Instead of focusing on your pace, you should run by effort and time. A trail run is not the time to get in speedwork. Trail running is perfect for long runs where you can enjoy the scenery around you and just need to get the miles in, not necessarily meet a certain time.
You will naturally be slower at the beginning, and that is okay. As your body gets more used to being on the trail, you will gradually get faster. Plus, there is something awesome about getting a bit dirty and muddy because it makes you feel primal and visceral. Yes, you will fall trail running. The thing you trip over will be the size of your thumb, not the size of a boulder.
Still nervous about making the jump? Look in your area for a trail running group. Even if there are no organized groups, trail running groups on social media can connect you to experienced trail runners. Have them show you the ropes; they are evangelical about the sport by nature.
Finally, a huge must is taking a cell phone with you for safety when you run trails, especially if you are running alone as a female. I personally use Nathan’s SaferRun Waistpak when I’m offroad. It’s extremely comfortable and doesn’t bounce much when you cinch it tight.
How to Decide Where to Go
It is pretty easy to hop on the road without planning a route ahead of time, but trail running is a bit different. While you might be okay running with a Fitbit on the road, you’ll really want a high-end GPS watch for trail running.
What do we mean by high-end? One with navigation aids. Tracking speed and distance are all well and good, but being able to upload a GPS track of the trails you are running can give you peace of mind that you aren’t getting lost in the wilderness. The more you run on trails, and the more you run in unfamiliar places, the more important this is.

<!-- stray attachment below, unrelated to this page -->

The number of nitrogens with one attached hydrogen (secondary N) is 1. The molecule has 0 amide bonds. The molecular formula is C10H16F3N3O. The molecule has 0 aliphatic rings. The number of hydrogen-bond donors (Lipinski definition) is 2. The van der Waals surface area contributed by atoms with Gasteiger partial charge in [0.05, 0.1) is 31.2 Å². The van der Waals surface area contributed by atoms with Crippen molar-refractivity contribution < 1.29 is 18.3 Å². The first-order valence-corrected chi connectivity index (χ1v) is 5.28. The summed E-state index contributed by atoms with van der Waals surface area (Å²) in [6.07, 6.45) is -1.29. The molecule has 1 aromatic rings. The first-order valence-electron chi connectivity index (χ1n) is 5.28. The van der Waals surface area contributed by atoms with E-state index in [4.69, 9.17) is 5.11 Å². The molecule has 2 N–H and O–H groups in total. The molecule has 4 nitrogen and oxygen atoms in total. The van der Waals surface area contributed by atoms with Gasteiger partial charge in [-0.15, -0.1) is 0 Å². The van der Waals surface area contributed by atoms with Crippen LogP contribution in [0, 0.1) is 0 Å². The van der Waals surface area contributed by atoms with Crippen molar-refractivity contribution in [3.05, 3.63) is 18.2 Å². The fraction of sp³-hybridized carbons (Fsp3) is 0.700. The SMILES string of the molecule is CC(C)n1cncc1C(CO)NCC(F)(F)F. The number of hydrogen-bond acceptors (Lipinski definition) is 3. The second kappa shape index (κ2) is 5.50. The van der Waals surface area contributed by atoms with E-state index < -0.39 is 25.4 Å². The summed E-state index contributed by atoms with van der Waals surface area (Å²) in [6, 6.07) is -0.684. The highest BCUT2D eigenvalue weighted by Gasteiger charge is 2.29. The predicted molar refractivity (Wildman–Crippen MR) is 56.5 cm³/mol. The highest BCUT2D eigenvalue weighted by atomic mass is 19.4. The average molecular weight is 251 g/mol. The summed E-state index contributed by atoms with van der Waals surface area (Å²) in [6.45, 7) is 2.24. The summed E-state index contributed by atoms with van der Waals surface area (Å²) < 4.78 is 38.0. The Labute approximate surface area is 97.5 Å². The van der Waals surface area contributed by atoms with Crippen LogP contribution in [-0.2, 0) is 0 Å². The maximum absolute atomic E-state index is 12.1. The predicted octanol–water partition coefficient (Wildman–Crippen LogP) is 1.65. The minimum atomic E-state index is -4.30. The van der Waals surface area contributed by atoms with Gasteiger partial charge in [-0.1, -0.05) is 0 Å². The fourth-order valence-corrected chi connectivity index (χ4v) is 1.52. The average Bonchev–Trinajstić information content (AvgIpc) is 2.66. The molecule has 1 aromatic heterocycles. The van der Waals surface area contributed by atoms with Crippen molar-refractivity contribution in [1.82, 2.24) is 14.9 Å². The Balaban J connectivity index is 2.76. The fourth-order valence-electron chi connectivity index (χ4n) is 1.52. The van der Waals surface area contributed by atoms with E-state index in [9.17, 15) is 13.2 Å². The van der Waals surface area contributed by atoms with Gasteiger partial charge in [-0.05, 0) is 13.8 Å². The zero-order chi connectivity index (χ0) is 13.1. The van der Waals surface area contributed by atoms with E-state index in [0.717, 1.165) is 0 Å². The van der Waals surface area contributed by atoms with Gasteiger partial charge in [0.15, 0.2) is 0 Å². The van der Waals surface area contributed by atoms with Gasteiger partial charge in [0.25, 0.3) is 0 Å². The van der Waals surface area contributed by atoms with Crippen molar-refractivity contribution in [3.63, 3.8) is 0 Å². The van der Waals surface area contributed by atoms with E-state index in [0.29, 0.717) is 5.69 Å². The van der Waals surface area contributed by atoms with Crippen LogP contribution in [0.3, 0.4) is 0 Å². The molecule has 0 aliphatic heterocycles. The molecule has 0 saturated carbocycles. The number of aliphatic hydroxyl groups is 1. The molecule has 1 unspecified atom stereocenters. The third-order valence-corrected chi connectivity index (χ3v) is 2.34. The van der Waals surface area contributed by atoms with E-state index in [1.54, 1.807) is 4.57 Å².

If you’re running in a park, you should take the time to look up trail maps. They will often tell you the distance as well as what difficulty the trail is. This will help you know if that particular trail is a good fit for you at your current level.
You can also find routes/courses/segments on a variety of apps like MapMyRun, Trails.com, Alltrails.com Trailrunproject.com, and Trailrunner.com. Even common fitness apps like Strava and Connect have ample off-road resources. If you’re part of a running community, consider asking your friends where they go trail running.
How to Work on Your Technique
Running—it’s all the same no matter where you’re running, right? Actually, not quite. When you’re running on the trail, you’ll want to take short, quick steps. Trail and ultrarunning legend Scott Jurek says that, when running trails, if you’re trying to decide whether you need one or two steps to get around an obstacle, take three. It’s a big contrast to road running where longer (and consistent) strides are fine. Have a fast turnover with your feet – don’t overstride.
Stay light on your feet to maintain your balance on rocky and rooty terrain. This will also help you to adjust if (when!) you hit something the wrong way. If you are overstriding, you might faceplant.
The key skill here is called proprioception. It’s a $20 word meaning you are aware of where your body is. You’ve seen that rock coming up the trail for the last 50 feet. Now, without looking down specifically at it, you have to make sure you don’t trip over it. This is the constant flow state of trail running.